with Drought Smart Plants
Thymus serphyllum ‘Elfin’ or Elfin thyme is without a doubt the most perfect thyme to plant in pathways, patios and as a thyme lawn.
The very fine, compact growth of medium green tiny leaves is covered in pink blooms for about three weeks at the end of June.
This is a very pretty plant, seldom bothered by die-back or diseases.
I plant it specifically to attract bees because of the huge quantities of wild pollinators and domestic honeybees that come for the nectar it produces in abundance.
The honey made from all kinds of thyme is sought after by the connoisseur.
Pruned back to control the growth just encourages it to grow thicker than ever. I love the texture, like a rough carpet to wriggle your toes in.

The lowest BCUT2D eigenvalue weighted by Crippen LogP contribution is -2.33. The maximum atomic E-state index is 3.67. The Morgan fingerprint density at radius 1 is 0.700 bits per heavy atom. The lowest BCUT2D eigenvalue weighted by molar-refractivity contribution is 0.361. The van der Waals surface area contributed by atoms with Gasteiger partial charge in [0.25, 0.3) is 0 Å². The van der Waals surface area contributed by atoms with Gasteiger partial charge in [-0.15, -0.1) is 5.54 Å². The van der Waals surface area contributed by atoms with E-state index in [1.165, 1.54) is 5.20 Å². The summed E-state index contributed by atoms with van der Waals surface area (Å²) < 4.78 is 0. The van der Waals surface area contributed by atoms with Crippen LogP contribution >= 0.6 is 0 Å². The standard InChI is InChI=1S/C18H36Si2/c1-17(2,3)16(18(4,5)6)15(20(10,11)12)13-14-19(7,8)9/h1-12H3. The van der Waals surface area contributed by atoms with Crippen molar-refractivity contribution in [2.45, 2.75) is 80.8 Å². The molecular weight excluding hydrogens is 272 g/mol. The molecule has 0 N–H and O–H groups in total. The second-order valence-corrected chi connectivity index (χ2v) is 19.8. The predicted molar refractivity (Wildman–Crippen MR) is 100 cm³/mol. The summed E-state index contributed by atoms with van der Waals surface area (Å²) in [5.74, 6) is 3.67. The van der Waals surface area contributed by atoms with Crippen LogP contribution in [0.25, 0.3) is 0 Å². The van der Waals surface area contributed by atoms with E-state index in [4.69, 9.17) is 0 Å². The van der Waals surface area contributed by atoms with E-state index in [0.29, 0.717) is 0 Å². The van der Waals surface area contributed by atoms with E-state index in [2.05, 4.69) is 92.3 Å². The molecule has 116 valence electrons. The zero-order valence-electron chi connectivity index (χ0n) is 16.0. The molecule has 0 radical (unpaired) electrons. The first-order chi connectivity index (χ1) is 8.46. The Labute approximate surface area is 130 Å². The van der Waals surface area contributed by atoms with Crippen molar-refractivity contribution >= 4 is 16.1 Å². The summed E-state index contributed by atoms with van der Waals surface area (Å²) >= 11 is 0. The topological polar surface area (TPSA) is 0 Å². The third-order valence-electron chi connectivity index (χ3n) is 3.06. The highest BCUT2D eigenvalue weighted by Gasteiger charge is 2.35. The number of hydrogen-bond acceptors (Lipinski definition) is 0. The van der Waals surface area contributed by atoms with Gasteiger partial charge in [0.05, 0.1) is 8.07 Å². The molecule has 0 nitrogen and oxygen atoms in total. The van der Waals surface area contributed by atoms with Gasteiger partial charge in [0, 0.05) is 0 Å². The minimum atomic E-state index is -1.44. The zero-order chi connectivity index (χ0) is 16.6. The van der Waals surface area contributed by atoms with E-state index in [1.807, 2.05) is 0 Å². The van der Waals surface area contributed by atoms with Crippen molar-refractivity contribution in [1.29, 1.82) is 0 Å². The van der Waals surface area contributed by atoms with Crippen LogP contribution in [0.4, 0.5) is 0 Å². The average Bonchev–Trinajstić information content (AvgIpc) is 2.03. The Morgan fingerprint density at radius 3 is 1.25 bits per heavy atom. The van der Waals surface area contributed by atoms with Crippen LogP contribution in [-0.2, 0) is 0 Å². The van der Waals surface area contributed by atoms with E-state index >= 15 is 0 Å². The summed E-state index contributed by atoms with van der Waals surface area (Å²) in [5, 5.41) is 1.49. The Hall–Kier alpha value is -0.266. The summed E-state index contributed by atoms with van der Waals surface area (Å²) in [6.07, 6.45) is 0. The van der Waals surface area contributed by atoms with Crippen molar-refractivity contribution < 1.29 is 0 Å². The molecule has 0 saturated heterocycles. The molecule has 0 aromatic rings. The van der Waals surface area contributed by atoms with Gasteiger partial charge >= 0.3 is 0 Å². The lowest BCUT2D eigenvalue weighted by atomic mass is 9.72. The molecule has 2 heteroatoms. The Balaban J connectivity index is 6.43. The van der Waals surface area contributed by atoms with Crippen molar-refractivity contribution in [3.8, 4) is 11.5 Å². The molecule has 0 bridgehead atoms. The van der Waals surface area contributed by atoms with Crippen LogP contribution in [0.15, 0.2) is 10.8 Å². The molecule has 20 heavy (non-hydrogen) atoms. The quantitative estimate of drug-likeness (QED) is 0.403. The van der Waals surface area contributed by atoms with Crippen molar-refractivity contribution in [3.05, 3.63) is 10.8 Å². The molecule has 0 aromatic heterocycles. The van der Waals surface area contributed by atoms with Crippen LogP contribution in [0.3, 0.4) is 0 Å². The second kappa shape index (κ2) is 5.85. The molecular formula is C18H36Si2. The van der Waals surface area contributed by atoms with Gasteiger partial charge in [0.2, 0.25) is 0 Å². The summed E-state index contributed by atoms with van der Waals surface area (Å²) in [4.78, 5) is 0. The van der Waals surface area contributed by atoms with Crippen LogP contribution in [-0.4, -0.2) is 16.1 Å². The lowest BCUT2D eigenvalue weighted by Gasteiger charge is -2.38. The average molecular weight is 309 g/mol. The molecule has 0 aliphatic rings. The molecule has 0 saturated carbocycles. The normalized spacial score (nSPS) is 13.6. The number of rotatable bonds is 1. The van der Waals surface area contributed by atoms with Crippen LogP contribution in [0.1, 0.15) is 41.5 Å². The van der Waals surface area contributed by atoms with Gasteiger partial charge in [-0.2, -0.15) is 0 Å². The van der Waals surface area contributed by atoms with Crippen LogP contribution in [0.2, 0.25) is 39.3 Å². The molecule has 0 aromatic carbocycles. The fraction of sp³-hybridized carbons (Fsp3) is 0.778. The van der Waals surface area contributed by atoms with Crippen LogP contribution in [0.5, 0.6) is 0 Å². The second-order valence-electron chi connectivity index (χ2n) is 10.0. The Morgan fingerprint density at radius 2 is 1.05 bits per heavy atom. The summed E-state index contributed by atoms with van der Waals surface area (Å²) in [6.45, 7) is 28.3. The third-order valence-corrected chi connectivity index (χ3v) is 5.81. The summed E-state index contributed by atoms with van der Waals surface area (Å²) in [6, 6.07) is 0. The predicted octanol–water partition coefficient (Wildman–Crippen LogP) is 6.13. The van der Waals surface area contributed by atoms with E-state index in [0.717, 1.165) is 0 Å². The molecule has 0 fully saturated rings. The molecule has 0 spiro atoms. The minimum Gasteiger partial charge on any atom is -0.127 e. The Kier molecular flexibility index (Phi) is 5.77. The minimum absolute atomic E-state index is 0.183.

One of my favorite uses for Elfin thyme is planted around stone steps; it fills in quickly and cascades down to cover the sides to soften them.
Plant in very well drained soil; if you have clay soil, add some turkey grit or small gravel for extra drainage. Don’t plant it under eaves or where it will get winter wet, and don’t use salt based de-icers as this will kill it.
Grown in full sun or at least four to six hours of sun will give it compact flat growth. A slightly mounding growth habit will result from lower sun exposure.
As a named variety, Elfin thyme is only reproduced by vegetative propagation, as if it’s seed propagated it won’t always come true.